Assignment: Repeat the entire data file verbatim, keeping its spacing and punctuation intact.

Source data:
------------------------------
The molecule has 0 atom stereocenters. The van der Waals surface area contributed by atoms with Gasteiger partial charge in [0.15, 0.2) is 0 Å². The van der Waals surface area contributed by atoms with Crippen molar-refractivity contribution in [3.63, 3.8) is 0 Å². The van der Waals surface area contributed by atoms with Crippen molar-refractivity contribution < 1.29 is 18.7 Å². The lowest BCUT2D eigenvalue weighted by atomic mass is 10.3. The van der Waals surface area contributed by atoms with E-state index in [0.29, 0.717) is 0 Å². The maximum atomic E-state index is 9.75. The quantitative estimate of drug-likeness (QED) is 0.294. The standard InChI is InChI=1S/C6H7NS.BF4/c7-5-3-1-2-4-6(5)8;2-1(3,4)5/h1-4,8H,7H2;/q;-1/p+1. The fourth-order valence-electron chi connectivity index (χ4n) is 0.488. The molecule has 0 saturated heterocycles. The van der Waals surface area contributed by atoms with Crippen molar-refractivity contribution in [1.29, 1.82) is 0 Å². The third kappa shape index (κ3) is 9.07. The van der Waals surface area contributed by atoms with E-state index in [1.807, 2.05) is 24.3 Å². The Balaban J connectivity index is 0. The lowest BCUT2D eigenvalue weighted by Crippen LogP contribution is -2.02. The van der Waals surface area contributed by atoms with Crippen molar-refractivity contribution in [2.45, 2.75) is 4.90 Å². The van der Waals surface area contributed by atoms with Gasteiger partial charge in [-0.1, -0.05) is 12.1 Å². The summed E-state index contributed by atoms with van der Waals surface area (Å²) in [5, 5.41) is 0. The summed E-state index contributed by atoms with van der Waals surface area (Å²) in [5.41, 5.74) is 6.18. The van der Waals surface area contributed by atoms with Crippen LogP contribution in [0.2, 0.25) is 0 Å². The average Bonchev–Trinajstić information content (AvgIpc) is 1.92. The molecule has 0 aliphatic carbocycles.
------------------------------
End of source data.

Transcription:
The molecule has 0 atom stereocenters. The van der Waals surface area contributed by atoms with Gasteiger partial charge in [0.15, 0.2) is 0 Å². The van der Waals surface area contributed by atoms with Crippen molar-refractivity contribution in [3.63, 3.8) is 0 Å². The van der Waals surface area contributed by atoms with Crippen molar-refractivity contribution < 1.29 is 18.7 Å². The lowest BCUT2D eigenvalue weighted by atomic mass is 10.3. The van der Waals surface area contributed by atoms with E-state index in [0.29, 0.717) is 0 Å². The maximum atomic E-state index is 9.75. The quantitative estimate of drug-likeness (QED) is 0.294. The standard InChI is InChI=1S/C6H7NS.BF4/c7-5-3-1-2-4-6(5)8;2-1(3,4)5/h1-4,8H,7H2;/q;-1/p+1. The fourth-order valence-electron chi connectivity index (χ4n) is 0.488. The molecule has 0 saturated heterocycles. The van der Waals surface area contributed by atoms with Crippen molar-refractivity contribution in [1.29, 1.82) is 0 Å². The third kappa shape index (κ3) is 9.07. The van der Waals surface area contributed by atoms with E-state index in [1.807, 2.05) is 24.3 Å². The Balaban J connectivity index is 0. The lowest BCUT2D eigenvalue weighted by Crippen LogP contribution is -2.02. The van der Waals surface area contributed by atoms with Crippen molar-refractivity contribution in [2.45, 2.75) is 4.90 Å². The van der Waals surface area contributed by atoms with Gasteiger partial charge in [-0.1, -0.05) is 12.1 Å². The summed E-state index contributed by atoms with van der Waals surface area (Å²) in [5, 5.41) is 0. The summed E-state index contributed by atoms with van der Waals surface area (Å²) in [5.41, 5.74) is 6.18. The van der Waals surface area contributed by atoms with Crippen LogP contribution in [0.2, 0.25) is 0 Å². The average Bonchev–Trinajstić information content (AvgIpc) is 1.92. The molecule has 0 aliphatic carbocycles.